In the novel Invisible Man by Ralph Ellison, the protagonist fights to not be invisible in white society. Throughout the novel the narrator struggles to make change in society but as the story progresses he also evolves as a person. The protagonist discovers that while being born African American he had to deal with people trying to set an identity for him.
In chapter one the narrator expresses confusion towards his grandfather's final words. The narrators recalls that his grandfather called himself a "traitor and a spy", in the novel the narrator remembers these words and is constantly trying to identify their meaning. His grandfather also states, "I want you to overcome 'em with yeses, undermine 'em with grins, agree 'em to death and destruction..."(p.16) The narrator states, "It became a constant puzzle which lay unanswered in the back of my mind." (p.16) The narrator put his mind to becoming a leader and bringing change to the black community , he could never define himself as a traitor as his grandfather had called it. The narrators understanding of his grandfather's last words change throughout the novel. At the beginning the narrator did not understand why it was wrong to be the white man's favorite. When Invisible Man was being successful in white society his grandfather's words would come back and haunt him. At the closing of the novel the narrator finally understands that while not being true to his race and himself he had become a traitor. He also comes to the understanding that all those who appeared to want something from him were only looking for personal gain.
Throughout this journey the narrator encounters many people who seem to want him for his talent of giving speeches. Norton uses him for personal gain, while the narrator becomes successful in college, Norton uses the success to reflect on him. While the narrator and Mr.Norton are at the Golden Day one of the "crazy" veterans states, “Behold! a walking zombie! Already he's learned to repress not only his emotions but his humanity. He's invisible, a walking personification of the Negative, the most perfect achievement of your dreams, sir! The mechanical man!" This statement becomes ironical because the veteran was seen as mad but was actually pointing out the truth on how the college and Norton were using him. The narrator was being manipulated and being stripped of his own identity leaving him with the ideology of the college.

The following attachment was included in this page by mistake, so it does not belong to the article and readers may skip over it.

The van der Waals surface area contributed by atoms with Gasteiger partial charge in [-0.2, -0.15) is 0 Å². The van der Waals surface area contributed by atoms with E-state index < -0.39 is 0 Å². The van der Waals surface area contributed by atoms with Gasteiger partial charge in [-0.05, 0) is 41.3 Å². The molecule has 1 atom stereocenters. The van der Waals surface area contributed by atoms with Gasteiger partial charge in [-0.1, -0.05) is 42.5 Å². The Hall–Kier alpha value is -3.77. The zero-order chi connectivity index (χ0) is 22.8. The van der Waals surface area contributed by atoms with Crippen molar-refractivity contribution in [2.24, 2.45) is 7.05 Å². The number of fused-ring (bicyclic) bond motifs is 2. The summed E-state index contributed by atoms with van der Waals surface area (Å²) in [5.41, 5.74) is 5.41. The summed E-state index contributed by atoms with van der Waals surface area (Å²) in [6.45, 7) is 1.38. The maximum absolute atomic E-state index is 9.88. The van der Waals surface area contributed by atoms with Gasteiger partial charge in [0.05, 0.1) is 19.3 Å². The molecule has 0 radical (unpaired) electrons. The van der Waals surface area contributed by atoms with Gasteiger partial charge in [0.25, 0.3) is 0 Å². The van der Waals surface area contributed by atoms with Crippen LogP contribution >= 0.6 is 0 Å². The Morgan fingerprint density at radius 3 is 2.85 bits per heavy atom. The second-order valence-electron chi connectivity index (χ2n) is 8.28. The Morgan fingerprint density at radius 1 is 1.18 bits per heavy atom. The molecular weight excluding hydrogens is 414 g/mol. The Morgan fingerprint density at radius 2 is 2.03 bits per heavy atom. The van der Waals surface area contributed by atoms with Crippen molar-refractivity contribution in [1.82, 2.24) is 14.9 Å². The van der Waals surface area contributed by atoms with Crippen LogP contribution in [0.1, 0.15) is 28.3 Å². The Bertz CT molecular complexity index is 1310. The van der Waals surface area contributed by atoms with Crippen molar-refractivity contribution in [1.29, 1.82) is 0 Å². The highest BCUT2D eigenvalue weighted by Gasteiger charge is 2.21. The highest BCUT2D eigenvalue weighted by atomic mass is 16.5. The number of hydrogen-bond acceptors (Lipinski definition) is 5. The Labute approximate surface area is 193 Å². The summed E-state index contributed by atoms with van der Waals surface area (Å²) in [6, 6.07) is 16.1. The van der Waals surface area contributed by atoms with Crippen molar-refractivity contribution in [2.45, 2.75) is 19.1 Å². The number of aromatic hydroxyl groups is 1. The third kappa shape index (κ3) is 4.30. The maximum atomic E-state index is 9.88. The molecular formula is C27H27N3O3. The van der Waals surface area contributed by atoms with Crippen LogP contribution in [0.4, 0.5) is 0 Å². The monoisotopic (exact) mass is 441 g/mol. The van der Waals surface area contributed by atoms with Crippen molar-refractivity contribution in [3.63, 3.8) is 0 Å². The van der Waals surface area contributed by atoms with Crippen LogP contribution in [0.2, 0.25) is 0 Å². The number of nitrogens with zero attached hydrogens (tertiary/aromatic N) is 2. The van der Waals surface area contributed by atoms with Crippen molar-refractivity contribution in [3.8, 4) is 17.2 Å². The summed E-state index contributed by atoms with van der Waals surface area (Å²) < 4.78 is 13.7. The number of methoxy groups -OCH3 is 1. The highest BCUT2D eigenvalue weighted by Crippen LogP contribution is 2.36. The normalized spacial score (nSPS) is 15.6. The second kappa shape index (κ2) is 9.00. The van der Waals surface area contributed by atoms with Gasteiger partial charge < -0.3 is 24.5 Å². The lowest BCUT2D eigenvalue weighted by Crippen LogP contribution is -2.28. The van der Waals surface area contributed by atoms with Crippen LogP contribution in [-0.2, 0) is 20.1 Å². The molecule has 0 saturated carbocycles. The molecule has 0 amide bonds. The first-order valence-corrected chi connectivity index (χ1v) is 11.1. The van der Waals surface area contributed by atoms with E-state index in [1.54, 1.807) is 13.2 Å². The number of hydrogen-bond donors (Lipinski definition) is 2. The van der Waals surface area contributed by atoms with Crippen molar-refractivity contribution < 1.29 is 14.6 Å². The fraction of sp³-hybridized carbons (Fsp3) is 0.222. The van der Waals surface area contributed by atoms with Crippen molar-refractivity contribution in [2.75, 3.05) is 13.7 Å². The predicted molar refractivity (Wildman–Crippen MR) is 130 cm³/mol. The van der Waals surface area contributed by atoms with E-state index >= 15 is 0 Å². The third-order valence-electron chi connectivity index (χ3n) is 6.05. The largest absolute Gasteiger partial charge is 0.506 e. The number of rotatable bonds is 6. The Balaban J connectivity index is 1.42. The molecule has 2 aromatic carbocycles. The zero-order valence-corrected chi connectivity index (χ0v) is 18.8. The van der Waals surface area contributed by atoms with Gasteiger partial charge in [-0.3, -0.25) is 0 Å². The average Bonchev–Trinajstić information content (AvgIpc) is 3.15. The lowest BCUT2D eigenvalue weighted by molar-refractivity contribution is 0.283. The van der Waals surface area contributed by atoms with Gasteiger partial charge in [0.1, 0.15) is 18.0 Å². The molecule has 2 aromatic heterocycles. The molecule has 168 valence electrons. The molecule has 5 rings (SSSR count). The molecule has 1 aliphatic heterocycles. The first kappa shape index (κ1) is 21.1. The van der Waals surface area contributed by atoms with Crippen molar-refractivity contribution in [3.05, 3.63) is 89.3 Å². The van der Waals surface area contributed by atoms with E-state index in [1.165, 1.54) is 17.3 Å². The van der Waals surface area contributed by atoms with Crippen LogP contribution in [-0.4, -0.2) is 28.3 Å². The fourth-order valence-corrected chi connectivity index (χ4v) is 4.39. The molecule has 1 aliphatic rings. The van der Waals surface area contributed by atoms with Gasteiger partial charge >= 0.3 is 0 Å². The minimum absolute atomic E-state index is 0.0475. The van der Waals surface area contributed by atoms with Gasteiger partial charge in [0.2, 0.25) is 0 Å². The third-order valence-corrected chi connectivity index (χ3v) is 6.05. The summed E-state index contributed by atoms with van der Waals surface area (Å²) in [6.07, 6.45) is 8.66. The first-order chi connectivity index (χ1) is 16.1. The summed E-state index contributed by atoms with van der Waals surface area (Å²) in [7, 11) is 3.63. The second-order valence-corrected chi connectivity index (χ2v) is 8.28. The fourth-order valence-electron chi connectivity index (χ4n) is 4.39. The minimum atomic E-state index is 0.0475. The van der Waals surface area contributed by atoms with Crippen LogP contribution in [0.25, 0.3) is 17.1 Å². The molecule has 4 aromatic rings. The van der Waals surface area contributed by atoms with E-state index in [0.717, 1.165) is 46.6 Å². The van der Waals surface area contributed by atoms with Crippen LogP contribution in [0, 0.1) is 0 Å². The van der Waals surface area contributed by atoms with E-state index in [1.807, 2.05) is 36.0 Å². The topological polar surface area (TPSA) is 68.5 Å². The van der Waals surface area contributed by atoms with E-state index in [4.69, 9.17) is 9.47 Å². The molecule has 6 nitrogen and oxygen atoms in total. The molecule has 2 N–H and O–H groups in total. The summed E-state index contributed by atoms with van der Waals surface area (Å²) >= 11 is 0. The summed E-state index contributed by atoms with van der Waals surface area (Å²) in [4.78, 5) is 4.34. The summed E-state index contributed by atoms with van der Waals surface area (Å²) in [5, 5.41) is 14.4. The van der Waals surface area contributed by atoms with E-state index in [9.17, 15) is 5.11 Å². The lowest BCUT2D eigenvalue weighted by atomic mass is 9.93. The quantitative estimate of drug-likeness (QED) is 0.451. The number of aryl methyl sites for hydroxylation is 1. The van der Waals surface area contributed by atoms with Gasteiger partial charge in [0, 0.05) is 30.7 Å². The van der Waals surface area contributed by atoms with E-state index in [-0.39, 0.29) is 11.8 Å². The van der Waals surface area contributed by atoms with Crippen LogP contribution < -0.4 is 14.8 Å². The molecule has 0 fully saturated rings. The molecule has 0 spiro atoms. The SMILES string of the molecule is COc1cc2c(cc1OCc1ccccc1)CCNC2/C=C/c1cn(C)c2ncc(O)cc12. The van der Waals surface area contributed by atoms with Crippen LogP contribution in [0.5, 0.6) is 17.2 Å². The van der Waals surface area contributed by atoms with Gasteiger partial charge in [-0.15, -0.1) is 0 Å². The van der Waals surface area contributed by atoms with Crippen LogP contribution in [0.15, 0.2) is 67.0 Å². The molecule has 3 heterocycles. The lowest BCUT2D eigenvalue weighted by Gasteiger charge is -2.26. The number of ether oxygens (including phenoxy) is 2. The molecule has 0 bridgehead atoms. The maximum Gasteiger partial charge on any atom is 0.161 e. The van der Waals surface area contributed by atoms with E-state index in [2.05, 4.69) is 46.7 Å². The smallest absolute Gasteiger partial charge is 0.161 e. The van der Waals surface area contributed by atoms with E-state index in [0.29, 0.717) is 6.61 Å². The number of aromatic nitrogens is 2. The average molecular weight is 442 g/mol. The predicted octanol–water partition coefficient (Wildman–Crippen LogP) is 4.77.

The college's manipulation towards Invisible Man was not the only manipulation he encountered on his journey. When he got a job at the paint factory he is also manipulated to make the whitest paint symbolizing that white is always better. Later when the narrator becomes part of the Brotherhood he is also manipulated by their ideologies. The narrator is deceived and believes he is helping his minority race become part of society. When the narrator sees Clifton’s Sambo dolls, which are being moved by transparent strings, he sees how he was also being...